A paper titled "Opinion Formation Threshold Estimates from Different Combinations of Social Media Data-Types," co-authored by Casey Doyle, G. Korniss, and Boleslaw K. Szymanski of NEST was published in Proc. HICSS 2019.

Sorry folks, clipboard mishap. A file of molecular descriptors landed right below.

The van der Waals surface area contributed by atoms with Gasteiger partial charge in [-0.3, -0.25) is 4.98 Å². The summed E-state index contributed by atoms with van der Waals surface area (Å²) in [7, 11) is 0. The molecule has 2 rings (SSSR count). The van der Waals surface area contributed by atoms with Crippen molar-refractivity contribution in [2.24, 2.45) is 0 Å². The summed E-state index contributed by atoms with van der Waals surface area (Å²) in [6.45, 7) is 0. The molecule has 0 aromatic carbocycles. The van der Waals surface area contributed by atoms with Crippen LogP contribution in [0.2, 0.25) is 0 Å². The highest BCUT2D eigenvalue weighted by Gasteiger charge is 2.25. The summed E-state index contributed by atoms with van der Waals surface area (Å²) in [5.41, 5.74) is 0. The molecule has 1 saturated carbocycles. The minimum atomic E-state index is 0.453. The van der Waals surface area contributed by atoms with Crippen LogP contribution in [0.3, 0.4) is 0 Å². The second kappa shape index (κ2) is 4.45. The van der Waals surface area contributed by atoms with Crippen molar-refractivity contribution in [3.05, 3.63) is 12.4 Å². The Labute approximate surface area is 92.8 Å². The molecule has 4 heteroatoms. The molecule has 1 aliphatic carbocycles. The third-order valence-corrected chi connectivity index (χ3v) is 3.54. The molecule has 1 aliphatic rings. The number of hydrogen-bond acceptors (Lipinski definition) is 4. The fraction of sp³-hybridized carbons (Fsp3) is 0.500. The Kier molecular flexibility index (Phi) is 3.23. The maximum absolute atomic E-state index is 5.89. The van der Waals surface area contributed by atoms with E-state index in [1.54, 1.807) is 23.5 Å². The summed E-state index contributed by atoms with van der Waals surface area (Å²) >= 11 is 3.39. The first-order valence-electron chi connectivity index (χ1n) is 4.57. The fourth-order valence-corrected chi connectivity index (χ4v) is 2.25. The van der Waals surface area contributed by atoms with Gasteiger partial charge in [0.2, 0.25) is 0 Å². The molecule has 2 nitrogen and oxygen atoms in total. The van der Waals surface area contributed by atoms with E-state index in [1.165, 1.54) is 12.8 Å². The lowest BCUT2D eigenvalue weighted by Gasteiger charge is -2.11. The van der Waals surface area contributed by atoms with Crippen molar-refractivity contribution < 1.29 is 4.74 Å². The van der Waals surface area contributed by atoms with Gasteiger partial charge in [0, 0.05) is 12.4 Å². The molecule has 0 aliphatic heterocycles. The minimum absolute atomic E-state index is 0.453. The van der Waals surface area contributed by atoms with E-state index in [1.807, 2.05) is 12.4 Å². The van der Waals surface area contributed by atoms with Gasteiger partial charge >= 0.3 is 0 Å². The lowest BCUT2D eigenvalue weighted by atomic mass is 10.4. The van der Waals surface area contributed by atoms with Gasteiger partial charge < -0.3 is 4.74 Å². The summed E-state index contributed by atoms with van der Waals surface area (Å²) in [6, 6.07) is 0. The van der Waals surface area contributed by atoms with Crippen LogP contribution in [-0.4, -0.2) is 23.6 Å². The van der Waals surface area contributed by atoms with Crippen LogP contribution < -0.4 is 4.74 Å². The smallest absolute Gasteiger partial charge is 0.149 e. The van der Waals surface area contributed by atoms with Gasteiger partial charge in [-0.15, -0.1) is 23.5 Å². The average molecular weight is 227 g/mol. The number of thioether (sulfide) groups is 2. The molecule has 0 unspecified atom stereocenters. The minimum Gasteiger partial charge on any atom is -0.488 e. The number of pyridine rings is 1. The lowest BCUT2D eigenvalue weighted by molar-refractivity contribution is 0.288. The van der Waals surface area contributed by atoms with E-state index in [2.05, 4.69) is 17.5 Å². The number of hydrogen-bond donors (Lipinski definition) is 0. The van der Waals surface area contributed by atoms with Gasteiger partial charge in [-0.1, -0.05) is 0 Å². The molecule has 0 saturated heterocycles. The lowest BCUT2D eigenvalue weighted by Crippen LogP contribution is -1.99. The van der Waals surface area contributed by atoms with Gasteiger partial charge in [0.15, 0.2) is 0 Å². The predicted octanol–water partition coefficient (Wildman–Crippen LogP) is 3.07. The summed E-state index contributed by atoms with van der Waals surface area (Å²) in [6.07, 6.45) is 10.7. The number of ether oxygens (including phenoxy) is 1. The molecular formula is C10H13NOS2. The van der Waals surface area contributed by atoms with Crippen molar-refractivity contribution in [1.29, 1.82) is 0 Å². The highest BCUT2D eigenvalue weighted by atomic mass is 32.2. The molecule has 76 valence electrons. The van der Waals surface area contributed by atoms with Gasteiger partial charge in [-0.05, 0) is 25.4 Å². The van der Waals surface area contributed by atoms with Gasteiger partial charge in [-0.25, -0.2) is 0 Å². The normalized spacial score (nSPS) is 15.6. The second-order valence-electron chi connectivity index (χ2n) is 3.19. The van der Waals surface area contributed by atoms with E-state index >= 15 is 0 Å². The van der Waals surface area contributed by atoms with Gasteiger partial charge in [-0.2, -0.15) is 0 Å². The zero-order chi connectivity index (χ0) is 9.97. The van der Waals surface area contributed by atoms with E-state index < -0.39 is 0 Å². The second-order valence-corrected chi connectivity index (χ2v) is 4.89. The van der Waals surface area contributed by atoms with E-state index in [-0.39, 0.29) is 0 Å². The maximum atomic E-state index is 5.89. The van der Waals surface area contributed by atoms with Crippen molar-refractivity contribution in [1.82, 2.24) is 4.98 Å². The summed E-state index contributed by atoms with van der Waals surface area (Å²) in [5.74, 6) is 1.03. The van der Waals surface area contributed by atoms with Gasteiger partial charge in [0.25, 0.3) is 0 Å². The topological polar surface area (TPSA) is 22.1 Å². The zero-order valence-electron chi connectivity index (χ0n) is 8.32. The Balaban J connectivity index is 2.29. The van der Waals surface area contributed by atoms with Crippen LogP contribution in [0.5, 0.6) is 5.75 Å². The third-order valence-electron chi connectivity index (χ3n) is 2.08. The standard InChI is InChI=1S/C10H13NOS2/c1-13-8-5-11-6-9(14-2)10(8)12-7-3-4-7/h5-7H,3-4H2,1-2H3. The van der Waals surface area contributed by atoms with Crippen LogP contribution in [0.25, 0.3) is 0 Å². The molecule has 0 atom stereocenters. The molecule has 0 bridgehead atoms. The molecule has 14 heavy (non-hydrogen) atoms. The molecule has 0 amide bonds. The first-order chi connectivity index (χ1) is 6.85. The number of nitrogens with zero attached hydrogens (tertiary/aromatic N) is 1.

A paper titled "Opinion Formation Threshold Estimates from Different Combinations of Social Media Data-Types," co-authored by Derrik E. Asher, Justine Caylor, Casey Doyle, Alexis R. Neigel, G. Korniss, and Boleslaw K. Szymanski was published in Proc. 52nd Hawaii International Conference on System Sciences (HICSS 2019), Grand Wailea, HI, Jan 8-11, 2019. The paper studies what amount of passive consumption of social media information related to a topic can cause individuals to form opinions. If a substantial amount of these individuals are motivated to take action from their recently established opinions, a movement or public opinion shift can be induced independent of the information’s veracity. Given that social media is ubiquitous in modern society, it is imperative that we understand the threshold at which social media data results in opinion formation. The present study estimates population opinion formation thresholds by querying 2222 participants about the number of various social media data-types (i.e., images, videos, and/or messages) that they would need to passively consume to form opinions. Opinion formation is assessed across three dimensions, 1) data-type(s), 2) context, 3) and source. This work provides a theoretical basis for estimating the amount of data needed to influence a population through social media information. The paper is available at the link below.